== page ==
Monday, June 18, 2012

Southern Cross

When you see the southern cross for the first time,
you understand now why you came this way,
cuz the truth you might be running from is so small,
but it's as big as the promise, the promise of a coming day...

We left Puno in a boat with about 20 other passengers to visit a few islands in the Lake Titicaca. Each island offered different elements of wonder. The first island was a floating island, and that is to say that they make the island and it doesn't attach to the lake floor. It is anchored by 18 small tethered weights and the island is purposely made up of thatch and mud that supports the various agriculture that is indigenous to the area. By doing this, they insure they have a built in source of irrigation and the islands last for several years (sometimes 30) before the mulch becomes too rotten.
The island is a natural source of tourist activity too, which further justifies it's creation. We took a hand paddled boat that loosely resembled an old viking ship to another floating island where our regular boat picked us up and we set off to the first of three regular islands.
We arrived at the island where we would stay the night after about three hours in the boat. There we met our host mother who was as sweet as cartoon candy. She made us some soup and tea and we (Dylan, Michael and I along with a couple from New York/India and a young woman from England) all then took a short nap before the hike.
After about an hour of down time, we meet our guide in the main square which was about a ten minute walk....straight up hill. There seemed to be some commotion with some of the other's vouchers. After waiting this out and catching our breath, we began a hike to the second highest plateau on Earth. This hike took about an hour and with the vertical challenge combined with the altitude (
13,800 feet above sea level) this was a very challenging hike. Several times I doubted my ability to complete this challenge. But we kept hiking and eventually, breathless we arrive at the top. The air is thin, the hike is brutal but we feel aglow from the hike. And, instead of feeling spent and daunted by the hike down I feel like I could finally breathe. I felt strong and my breath wasn't an issue for the first time in days. This hike seemed to expedite the acclimation to the altitude. Awesome! The view of the lake from the plateau is amazing and I arrive just as the sun is setting. This plateau is considered an ancient source of power and a place of union of feminine and masculine energy. So, when you reach the top you are to place four stones from the ground into the wall to represent a prayer for you health, love, wealth and joy. I liked this little ritual.
The hike down is easy, I can breath and gravity is doing most of the work. When we reach our home stay, the mother has made another delicious soup. After sating ourselves on the local staple, we then get dressed in traditional Cetchwa clothing to go to a dance. The dance is lively as it is full of locals and travelers dressed similar to me and my fellow travelers. The dance ends early, which is welcome despite the fun, for it's been a long day and another early rise is upon us. As we leave the dance I see the southern cross broadcasting it's sky domination to those in this hemisphere. Wow! It was truly a vision. And if that weren't enough, the whole sky was unencumbered by light and stars shone bright and they all wanted to show off at the same time. This was the brightest star display I've ever seen. Time for sleep...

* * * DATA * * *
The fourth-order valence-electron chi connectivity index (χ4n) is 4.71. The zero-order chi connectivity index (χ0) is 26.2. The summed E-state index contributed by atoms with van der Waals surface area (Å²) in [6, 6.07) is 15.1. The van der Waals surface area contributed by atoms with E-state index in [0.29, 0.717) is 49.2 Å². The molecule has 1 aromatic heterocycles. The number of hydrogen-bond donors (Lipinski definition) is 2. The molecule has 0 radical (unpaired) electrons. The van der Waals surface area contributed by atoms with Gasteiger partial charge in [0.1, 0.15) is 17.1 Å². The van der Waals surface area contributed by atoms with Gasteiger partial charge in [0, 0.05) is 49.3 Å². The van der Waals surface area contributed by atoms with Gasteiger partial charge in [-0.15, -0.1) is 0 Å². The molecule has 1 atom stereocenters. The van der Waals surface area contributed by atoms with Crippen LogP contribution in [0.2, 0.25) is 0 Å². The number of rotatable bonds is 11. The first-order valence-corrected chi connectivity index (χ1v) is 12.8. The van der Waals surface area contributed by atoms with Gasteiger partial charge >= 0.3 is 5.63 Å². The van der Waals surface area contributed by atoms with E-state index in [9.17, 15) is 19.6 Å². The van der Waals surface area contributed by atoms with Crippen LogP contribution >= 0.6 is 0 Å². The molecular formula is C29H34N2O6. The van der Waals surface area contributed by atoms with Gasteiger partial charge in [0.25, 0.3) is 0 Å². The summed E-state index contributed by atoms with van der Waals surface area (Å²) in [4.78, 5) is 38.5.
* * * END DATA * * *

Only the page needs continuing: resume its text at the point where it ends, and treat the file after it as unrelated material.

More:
The time machine is working again and I wake up several times in the night. which feels fine, especially coupled with more views of the star speckled ceiling.
In the morning we give the host family some small gifts and tips and thank them for such a nice stay. The mom makes peruvian pancakes. After breakfast we get back in the boat and head to the third island. There we hike up to another plateau. This one is not as high and I'm feeling like a machine now....altitude be damned. After we learn of the local economy of we walk down the 540 or so steps to the boat. A three hour boat ride brings us back to Puno where we are happy to rest and meet some of our fellow travelers at Machu Pizza for a nice dinner. Sleep then off to Cuzco to start the Inka (spelled like the outfitters spell it_) Jungle tour. This will be hours and hours of hiking, biking, zip-lining and hot springing on our way to Machu Picchu.
Viva mas amigos!


  1. it just keeps getting better! I am loving this

  2. Holy Hell... Mom just told me how to get to your blog. I am so behind. I will catch up, but I wanted you to know that we are currently in a love/hate relationship. I hope you can continue enjoying your amazing trip with said knowledge. :)
    Safe travels...

  3. I am obsessed with the blog at this point.

    Whatever books you write I pre-order.

    oh..and nice CSN reference ;) I recognized it right away. HA!